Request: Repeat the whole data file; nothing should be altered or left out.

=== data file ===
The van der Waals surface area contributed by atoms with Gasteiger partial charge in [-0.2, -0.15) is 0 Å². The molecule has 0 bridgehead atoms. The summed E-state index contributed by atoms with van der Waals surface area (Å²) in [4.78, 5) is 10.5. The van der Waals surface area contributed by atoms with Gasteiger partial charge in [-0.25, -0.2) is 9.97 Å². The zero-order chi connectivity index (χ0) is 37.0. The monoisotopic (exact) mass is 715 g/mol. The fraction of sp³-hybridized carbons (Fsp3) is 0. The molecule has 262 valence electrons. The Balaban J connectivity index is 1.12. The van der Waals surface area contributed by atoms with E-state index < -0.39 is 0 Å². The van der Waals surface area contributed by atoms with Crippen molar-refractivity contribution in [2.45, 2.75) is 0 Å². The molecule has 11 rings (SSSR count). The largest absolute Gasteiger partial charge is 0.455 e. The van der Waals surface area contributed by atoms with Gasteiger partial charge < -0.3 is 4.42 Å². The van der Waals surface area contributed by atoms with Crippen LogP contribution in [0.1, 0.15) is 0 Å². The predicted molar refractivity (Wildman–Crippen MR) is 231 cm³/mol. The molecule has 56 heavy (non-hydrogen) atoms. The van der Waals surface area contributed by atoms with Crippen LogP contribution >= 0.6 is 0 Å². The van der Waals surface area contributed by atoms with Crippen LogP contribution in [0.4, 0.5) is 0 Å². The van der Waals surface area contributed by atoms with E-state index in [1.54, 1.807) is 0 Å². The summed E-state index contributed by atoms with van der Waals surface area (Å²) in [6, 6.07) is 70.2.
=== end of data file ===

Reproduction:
The van der Waals surface area contributed by atoms with Gasteiger partial charge in [-0.2, -0.15) is 0 Å². The molecule has 0 bridgehead atoms. The summed E-state index contributed by atoms with van der Waals surface area (Å²) in [4.78, 5) is 10.5. The van der Waals surface area contributed by atoms with Gasteiger partial charge in [-0.25, -0.2) is 9.97 Å². The zero-order chi connectivity index (χ0) is 37.0. The monoisotopic (exact) mass is 715 g/mol. The fraction of sp³-hybridized carbons (Fsp3) is 0. The molecule has 262 valence electrons. The Balaban J connectivity index is 1.12. The van der Waals surface area contributed by atoms with E-state index < -0.39 is 0 Å². The van der Waals surface area contributed by atoms with Crippen molar-refractivity contribution in [2.45, 2.75) is 0 Å². The molecule has 11 rings (SSSR count). The largest absolute Gasteiger partial charge is 0.455 e. The van der Waals surface area contributed by atoms with Gasteiger partial charge < -0.3 is 4.42 Å². The van der Waals surface area contributed by atoms with Crippen LogP contribution in [0.1, 0.15) is 0 Å². The predicted molar refractivity (Wildman–Crippen MR) is 231 cm³/mol. The molecule has 56 heavy (non-hydrogen) atoms. The van der Waals surface area contributed by atoms with Crippen LogP contribution >= 0.6 is 0 Å². The van der Waals surface area contributed by atoms with Crippen LogP contribution in [0.4, 0.5) is 0 Å². The van der Waals surface area contributed by atoms with E-state index in [1.54, 1.807) is 0 Å². The summed E-state index contributed by atoms with van der Waals surface area (Å²) in [6, 6.07) is 70.2.